A New York law to end to Wall Street’s pension ripoff

The ex-suckers flip the card table.

Cory Doctorow

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The “Shield of Boringness” — c.f. Dana Claire — is a scammer’s weapon. Layering scams in complexity lets villains get away with all kinds of nastiness. Some things are hard to understand because they’re complex, but some things are complex so they’ll be hard to understand.

In finance, this is sometimes called MEGO: “my eyes glaze over” — complex scams designed to bore their victims into submission. All of us are vulnerable to MEGO, because there’s only so many hours in a day and at a certain point, your eyes just start to slide over the legal mumbo-jumbo without any of it registering.

For me, the most powerful MEGO is the bottomless scamming of public pensions by private equity firms. In some distant way, I knew that there was something really terrible going on there, and that pension managers and PE looters were colluding to rip off billions, maybe trillions, from workers’ pensions. But despite how awful that is, every time I encountered an article about this scam, I just bounced off it. Just the word CALPERS was enough to send me into a coma.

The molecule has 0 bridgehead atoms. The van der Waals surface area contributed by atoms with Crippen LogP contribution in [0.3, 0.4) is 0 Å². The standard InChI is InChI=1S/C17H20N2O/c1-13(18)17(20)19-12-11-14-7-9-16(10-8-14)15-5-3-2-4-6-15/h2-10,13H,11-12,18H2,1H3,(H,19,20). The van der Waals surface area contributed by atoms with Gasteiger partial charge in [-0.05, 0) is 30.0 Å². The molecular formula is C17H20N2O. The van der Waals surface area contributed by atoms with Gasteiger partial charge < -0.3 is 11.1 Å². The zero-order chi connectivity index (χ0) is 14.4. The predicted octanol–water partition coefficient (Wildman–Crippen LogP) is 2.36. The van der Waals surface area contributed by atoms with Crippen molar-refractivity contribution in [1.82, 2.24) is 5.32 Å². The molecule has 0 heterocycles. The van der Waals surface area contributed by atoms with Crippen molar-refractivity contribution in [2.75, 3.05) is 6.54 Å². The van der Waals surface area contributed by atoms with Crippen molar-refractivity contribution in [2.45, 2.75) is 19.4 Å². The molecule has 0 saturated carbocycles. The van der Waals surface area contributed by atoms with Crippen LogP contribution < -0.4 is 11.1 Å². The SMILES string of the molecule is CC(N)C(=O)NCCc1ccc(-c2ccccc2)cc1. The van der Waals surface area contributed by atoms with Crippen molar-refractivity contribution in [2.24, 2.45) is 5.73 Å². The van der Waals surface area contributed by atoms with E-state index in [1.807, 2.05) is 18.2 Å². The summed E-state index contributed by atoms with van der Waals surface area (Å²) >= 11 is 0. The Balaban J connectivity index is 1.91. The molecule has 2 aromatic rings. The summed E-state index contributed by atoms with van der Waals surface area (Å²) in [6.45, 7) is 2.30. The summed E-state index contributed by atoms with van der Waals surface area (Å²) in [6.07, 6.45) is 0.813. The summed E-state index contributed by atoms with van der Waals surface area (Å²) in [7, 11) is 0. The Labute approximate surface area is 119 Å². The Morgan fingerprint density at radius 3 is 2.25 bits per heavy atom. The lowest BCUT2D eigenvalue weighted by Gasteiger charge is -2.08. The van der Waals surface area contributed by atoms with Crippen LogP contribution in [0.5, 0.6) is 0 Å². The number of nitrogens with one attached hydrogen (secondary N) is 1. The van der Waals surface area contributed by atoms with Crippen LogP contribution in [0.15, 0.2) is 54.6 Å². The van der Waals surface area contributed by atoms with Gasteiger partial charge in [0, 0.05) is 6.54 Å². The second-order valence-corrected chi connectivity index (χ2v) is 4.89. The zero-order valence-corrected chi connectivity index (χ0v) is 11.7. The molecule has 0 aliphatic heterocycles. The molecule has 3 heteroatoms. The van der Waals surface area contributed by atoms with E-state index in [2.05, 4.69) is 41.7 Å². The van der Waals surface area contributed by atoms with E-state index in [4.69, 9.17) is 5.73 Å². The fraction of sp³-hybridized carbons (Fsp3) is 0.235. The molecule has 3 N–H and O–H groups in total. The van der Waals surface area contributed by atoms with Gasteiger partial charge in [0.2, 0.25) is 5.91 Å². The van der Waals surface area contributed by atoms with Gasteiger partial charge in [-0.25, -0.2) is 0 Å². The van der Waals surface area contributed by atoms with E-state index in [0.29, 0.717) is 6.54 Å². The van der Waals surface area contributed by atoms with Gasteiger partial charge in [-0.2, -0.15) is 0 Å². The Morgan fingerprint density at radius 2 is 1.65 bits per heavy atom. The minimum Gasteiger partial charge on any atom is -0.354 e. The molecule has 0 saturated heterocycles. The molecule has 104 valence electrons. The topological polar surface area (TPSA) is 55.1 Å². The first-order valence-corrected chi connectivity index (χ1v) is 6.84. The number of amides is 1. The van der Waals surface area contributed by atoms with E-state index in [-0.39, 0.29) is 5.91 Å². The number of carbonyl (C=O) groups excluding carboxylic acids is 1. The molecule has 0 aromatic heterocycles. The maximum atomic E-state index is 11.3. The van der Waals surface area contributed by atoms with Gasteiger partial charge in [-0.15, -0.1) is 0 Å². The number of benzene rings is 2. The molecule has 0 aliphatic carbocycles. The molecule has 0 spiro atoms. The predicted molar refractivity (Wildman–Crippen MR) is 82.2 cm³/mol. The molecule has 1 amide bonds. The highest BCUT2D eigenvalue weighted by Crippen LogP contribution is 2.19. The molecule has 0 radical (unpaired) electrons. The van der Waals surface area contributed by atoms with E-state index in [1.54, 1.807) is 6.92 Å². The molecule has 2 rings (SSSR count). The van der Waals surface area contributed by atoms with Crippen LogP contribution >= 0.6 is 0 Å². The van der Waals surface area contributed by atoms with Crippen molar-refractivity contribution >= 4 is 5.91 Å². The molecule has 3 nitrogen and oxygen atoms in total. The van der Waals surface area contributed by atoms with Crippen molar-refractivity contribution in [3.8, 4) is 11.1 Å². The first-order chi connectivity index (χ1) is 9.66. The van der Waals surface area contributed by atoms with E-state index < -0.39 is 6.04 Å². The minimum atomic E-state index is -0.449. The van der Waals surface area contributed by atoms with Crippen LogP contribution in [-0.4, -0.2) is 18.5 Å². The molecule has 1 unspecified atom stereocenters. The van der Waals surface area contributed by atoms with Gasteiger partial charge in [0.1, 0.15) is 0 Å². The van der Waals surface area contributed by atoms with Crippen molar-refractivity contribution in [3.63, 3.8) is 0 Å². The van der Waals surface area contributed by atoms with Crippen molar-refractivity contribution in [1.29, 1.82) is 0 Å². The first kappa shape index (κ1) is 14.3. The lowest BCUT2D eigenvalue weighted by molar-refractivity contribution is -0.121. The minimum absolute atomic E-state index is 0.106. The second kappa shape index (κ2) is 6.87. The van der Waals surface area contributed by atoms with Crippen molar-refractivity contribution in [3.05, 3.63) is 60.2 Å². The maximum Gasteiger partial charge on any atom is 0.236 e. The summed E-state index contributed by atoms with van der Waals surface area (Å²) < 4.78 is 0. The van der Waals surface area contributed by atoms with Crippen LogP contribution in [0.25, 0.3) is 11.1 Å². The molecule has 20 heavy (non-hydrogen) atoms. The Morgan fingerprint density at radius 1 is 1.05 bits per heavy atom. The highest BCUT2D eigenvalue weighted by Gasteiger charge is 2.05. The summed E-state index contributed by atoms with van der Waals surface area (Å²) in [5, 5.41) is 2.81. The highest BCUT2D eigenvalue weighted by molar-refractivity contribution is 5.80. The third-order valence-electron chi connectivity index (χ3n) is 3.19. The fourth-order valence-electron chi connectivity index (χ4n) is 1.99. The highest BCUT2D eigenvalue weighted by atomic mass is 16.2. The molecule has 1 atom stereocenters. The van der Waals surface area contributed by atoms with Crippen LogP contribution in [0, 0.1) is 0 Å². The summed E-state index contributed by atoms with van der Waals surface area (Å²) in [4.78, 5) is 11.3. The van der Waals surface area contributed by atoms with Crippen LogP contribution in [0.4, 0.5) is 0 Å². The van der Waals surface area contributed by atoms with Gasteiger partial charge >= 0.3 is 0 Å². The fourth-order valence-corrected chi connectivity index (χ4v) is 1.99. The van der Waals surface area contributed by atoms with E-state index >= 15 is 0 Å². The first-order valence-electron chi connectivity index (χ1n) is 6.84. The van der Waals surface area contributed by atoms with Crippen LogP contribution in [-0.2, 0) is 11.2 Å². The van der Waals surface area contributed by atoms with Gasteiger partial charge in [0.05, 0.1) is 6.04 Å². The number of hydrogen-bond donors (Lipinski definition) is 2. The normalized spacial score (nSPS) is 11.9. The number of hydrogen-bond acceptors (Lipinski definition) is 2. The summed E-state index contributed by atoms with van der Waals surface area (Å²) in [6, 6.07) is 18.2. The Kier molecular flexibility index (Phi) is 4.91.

But finally a piece of reporting has penetrated the Shield of Boringness, perhaps because it’s a rare (unprecedented?) piece of good news about this whole awful mess. Writing for The Lever, Matthew Cunningham-Cook reports on New York A09948, “to amend the retirement and social security law, in relation to disclosing certain investment managers and investments.”

https://www.levernews.com/wall-streets-biggest-secret-could-be-exposed/

The things this law would require are a kind of inverse-mold of the scam itself, like flipping a doctored photo to negative to spot the tampering. If this law passes, then, for the first time, the Wall Street firms that handle New York’s $269B public pension would have to disclose the cozy — and nakedly corrupt — contracting terms they arrive at with the funds’ overseers. For example, it would require disclosure of when fund managers charge private jets to the pension fund:

https://www.ft.com/content/1212b266-8760-4766-a03e-9e7db203b5d2

But gold-plated expenses are just the obvious part of the corruption. The good stuff is pure…

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